April 05, 2008 |
I knew the second that the New York Times article from Matt Richtel went across my feeds it was going to be the water cooler discussion du jour over the weekend. I'm sure it will have the entire blogosphere lit up like a Christmas tree by the time I log in tomorrow and check my feeds again. And I'm sure some of the article has merit.
Under the headline In Web World of 24/7 Stress, Writers Blog Till They Drop, Richtel has us all teetering on the edge of a nervous breakdown, or a heart attack (he references Om Malik's medical issues) or even death (Russell Shaw). Am I to believe that even New York Times writers are gunning for the controversial hits over the weekends?
Richtel's claims are sensational, for sure, and I've seen tons of agreement in the Twitter public timeline since the article went up. However, Richtel, in his article, missed the point. Health issues have absolutely nothing to do with blogging. They have everything to do with a personality type that isn't limited to the blogosphere.
Everyone who's spent time in corporate America has heard stories of a co-worker found dead at his desk the next morning, or the executive who refused to leave in an ambulance while having a heart attack until he finished a phone call or signed off on some contracts. The syndrome even has a name: workaholic. They appear in every industry, not just blogging.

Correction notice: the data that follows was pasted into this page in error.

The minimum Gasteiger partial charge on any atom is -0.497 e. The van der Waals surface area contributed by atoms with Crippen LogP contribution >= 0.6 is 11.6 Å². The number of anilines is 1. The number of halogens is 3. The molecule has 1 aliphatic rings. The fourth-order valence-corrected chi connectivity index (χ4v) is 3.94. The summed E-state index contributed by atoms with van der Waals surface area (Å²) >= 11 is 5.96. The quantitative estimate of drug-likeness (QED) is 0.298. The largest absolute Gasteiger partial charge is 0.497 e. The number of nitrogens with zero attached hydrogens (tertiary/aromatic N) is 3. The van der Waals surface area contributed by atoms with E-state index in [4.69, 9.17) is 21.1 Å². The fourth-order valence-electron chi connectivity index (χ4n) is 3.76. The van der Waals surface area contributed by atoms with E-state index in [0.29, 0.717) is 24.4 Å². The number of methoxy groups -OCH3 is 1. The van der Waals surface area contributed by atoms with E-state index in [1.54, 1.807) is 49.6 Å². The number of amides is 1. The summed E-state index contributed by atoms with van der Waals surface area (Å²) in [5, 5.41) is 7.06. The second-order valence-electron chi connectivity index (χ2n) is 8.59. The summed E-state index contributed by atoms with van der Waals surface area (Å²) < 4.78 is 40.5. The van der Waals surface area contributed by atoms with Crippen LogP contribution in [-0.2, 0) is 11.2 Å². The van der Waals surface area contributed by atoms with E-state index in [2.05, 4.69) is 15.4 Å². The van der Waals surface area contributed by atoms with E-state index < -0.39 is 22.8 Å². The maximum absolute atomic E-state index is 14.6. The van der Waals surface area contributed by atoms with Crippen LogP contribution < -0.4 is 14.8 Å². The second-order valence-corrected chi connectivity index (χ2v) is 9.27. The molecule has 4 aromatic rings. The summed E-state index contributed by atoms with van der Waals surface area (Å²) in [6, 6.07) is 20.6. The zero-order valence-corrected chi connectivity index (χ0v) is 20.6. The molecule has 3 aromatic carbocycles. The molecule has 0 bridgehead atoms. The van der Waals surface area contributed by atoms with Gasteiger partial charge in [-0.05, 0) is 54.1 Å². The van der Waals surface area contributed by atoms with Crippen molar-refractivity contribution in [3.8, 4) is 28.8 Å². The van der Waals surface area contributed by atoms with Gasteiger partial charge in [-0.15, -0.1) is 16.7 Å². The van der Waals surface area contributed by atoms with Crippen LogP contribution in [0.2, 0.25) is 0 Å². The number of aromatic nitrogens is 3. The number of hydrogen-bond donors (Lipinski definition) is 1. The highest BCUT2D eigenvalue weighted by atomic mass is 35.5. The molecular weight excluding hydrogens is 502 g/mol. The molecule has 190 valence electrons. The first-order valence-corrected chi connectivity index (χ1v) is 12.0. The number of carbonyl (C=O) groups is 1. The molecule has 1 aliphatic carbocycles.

I know that there are people who sleep little trying to get the big scoop. They have incredible drive and yes, they are workaholics and probably endangering their lives. But I don't think it's the hallmark of a good blogger or even a successful one. It's the hallmark of someone who has no concept of a work-life balance.
The world of tech moves at a furious pace, and it takes no time at all for a feed reader to show over 5,000 unread posts, all news you should be keeping on top of it you hope to work as a professional blogger (p.s. Mr. Richtel, $10 is FAR from the “as little” per post payment. A $10 a post gig pays pretty well). But having the first post doesn't make it the best post, and many workaholics sacrifice quality for quantity and the ability to be first.
Yes, everyone wants to be the article that other people cite. It gets more eyeballs, more egoboo, and better ads. But in the overall scheme of things, there's a lot more to life than work in any industry. Blogging about tech isn't saving any lives, so it makes even less sense to risk your health at it. Put the laptop down. Enjoy the sunshine. Have a life.